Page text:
For the first time Freud publicly expounds his concept of an 'Oedipus complex' at the root of all neurotic disturbance in adult life. The early sexual feelings for parents which he claimed to have discovered in most or all of his patients were at first seen as repressed memories of actual abuse. Here Freud turns that 'seduction theory' on its head, arguing that the child projects its sexual fantasies onto the world rather than receiving them from it. He casts 5th century BC playwright Sophocles as anticipating his own work, reading his drama Oedipus the King as a direct representation of those fantasies brought to fruition. Oedipus' supposed 'tragedy' is in fact a wish-fulfilment, leaving him guiltless as fate conspires to grant him those dark desires Freud ascribes to each member of the audience.
The legend provided him with personal as well as professional inspiration: Freud seems to have identified with that earlier, triumphant Oedipus who, by solving the monstrous Sphinx's riddle, saved the people of Thebes and became their king. Years later his disciples presented him with a bronze medallion depicting the episode, engraved with the Greek quotation: "Who divined the famous riddle and was a man most mighty".
Online edition of Sophocles' 'Oedipus the King', as translated by Gilbert Murray, (1911)
Online collection of myth and literature regarding the Sphinx and Oedipus at Theoi.com
Oedipus Rex by Tom Lehrer
A reference to German polymath Johann Wolfgang von Goethe's Wilhelm Meister's Apprenticeship (1795-96). Several of Shakespeare's plays feature heavily in the novel, reflecting their huge popularity in Germany at the time. The passage Freud refers to is from Book IV Chapter Thirteen, in which Wilhelm describes Hamlet as possessing a "most moral nature, without the strength of nerve which forms a hero", his indecision causing him to "all but lose his purpose from his thoughts".
Online edition of 'Wilhelm Meister's Apprenticeship', as translated by Thomas Carlyle, (1824)
Freud refers to William Shakespeare's Timon of Athens, in which a nobelman is driven to despise all human society by his friends' betrayal. In Act IV Scene 3, Timon lavishes gold on two prostitutes, urging them with colourfully obscene language to resist redemption at all costs, spreading corruption and disease throughout the land:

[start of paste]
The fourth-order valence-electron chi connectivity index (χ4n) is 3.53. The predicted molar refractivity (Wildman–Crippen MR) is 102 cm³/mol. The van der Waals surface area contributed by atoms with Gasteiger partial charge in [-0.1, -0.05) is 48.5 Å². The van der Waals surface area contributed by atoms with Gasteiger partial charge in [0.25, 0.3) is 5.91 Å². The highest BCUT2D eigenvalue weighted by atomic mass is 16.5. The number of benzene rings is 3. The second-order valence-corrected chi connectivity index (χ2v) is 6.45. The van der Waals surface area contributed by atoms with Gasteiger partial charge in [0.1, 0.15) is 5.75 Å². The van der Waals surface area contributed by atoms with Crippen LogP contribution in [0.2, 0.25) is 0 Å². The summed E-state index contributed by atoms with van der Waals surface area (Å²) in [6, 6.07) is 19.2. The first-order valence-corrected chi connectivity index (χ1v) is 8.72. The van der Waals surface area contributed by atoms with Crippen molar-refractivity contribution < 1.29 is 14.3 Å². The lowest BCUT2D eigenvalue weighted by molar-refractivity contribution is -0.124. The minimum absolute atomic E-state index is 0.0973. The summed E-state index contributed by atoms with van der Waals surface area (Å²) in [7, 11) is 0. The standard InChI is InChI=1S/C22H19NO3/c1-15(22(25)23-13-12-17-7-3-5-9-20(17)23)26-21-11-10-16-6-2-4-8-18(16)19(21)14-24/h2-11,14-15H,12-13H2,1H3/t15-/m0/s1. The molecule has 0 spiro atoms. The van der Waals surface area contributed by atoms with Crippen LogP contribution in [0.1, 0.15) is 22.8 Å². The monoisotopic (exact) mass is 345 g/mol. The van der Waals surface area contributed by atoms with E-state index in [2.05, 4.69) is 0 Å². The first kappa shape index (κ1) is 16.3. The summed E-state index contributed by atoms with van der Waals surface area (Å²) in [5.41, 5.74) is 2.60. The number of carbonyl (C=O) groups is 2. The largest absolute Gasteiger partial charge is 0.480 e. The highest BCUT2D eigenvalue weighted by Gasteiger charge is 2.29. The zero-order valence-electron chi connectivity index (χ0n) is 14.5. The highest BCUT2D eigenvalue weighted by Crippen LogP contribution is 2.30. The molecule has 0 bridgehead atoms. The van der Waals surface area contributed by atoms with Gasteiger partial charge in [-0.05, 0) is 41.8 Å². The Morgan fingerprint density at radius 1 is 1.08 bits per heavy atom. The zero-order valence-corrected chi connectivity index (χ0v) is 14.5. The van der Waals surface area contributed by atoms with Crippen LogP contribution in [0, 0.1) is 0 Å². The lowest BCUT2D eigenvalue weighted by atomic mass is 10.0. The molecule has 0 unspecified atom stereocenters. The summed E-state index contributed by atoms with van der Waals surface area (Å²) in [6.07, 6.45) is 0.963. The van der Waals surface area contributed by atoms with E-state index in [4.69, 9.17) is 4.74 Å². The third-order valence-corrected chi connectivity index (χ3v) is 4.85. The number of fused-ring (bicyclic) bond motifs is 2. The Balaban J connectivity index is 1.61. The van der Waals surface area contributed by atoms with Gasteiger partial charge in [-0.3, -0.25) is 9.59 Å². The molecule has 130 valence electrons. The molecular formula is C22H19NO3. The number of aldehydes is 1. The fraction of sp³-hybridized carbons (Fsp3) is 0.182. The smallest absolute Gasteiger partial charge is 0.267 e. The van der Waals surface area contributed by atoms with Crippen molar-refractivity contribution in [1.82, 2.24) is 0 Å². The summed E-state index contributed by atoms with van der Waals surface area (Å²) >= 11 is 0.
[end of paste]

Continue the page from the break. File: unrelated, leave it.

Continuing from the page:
That your activity may defeat and quell
The source of all erection. There's more gold:
Do you damn others, and let this damn you,
And ditches grave you all!
Online text of the play at 'MaximumEdge.com'
According to a mixture of legend and historical record accumulated over centuries, Solon was the 7th century BC statesman who repealed the rule of brutal 'Draconian' legislation, and first brought democratic law to ancient Athens. Almost all the laws and sayings for which he is famous come to us through the accounts of scholars writing centuries after his death.
Online edition of Solon's entry in Diogenes Laertius' 'The Lives and Opinions of Eminent Philosophers', as translated by C.D. Yonge, (circa 3rd-century AD)
Freud likens the apparently meaningless images in dreams to those used in a rebus – a form of picture-puzzle popular in the 18th and 19th centuries, which relies on the same interpretive 'reading' as some forms of ancient hieroglyphics.
From Johann Wolfgang von Goethe's metaphysical drama Faust: Part I. Like most of Freud's many quotations from the play the lines are spoken by Mephistopheles, a demon who acts and speaks on behalf of Satan.
Online text of Part I
Reference to a work by French novelist Alphonse Daudet, a popular novelist of his day now largely forgotten. The novel chronicles the downfall of a young man due to his love affair with an artist's model – in the scene Freud references, Jean comes to feel that his prospective lover is "no longer a woman...but something heavy, ghastly, which suffocated him, and which he was momentarily tempted to drop".
The adulterous Daudet's later years were afflicted by crippling syphilis, and Sappho acts as a cautionary tale of the dangers of women, dedicated thus: "For my sons when they are twenty years old".
Online edition of Daudet's 'Sappho', translated by George Burnham Ives, (1884)
The quotation Freud's patient recalls is from German poet Ludwig Uhland's ode to nature Einkehr ('Stop-over').
From 'The Songs and Ballads of Uhland', as translated by W. W. Skeat (original 1815)
A kind and gentle host was he
With whom I stayed but now;
His sign a golden apple was
That dangled from a bough.
Yea! 'twas a goodly apple-tree
With whom I late did rest;
With pleasant food and juices fresh
My parching mouth he blest.
There entered in his house so green
Full many a light-winged guest;
They gaily frisked and feasted well
And blithely sang their best.
I found a couch for sweet repose
Of yielding verdure made;
The host himself, he o'er me spread
His cool and grateful shade.
Then asked I what I had to pay,
Whereat his head he shook;
blest be he for evermore
From root to topmost nook!
From Johann Wolfgang von Goethe's metaphysical drama Faust. Faust's flirtatious conversation with an attractive witch echoes Freud's earlier connecting of Adam and Eve's fall from Eden with the awakening of sexuality in the mind of a child.
Online text of Faust: Part I
A rural novel by English author Mary Ann Evans, pen-name George Eliot, exploring the tangled web of social relationships leading up to the death of an infant. Like many of her novels, it illustrates the tendency of people to judge others purely by their surface appearance, blind to the true character beneath and the dire consequences of that blindness.
The lines are from Act I, Scene 3 of Mozart's The Magic Flute (1791), spoken by the lord Sarastro to his captive and elusive love-object Pamina.
The Magic Flute by Wolfgang Amadeus Mozart
Online text of the libretto, by Emanuel Schikaneder (1751-1812)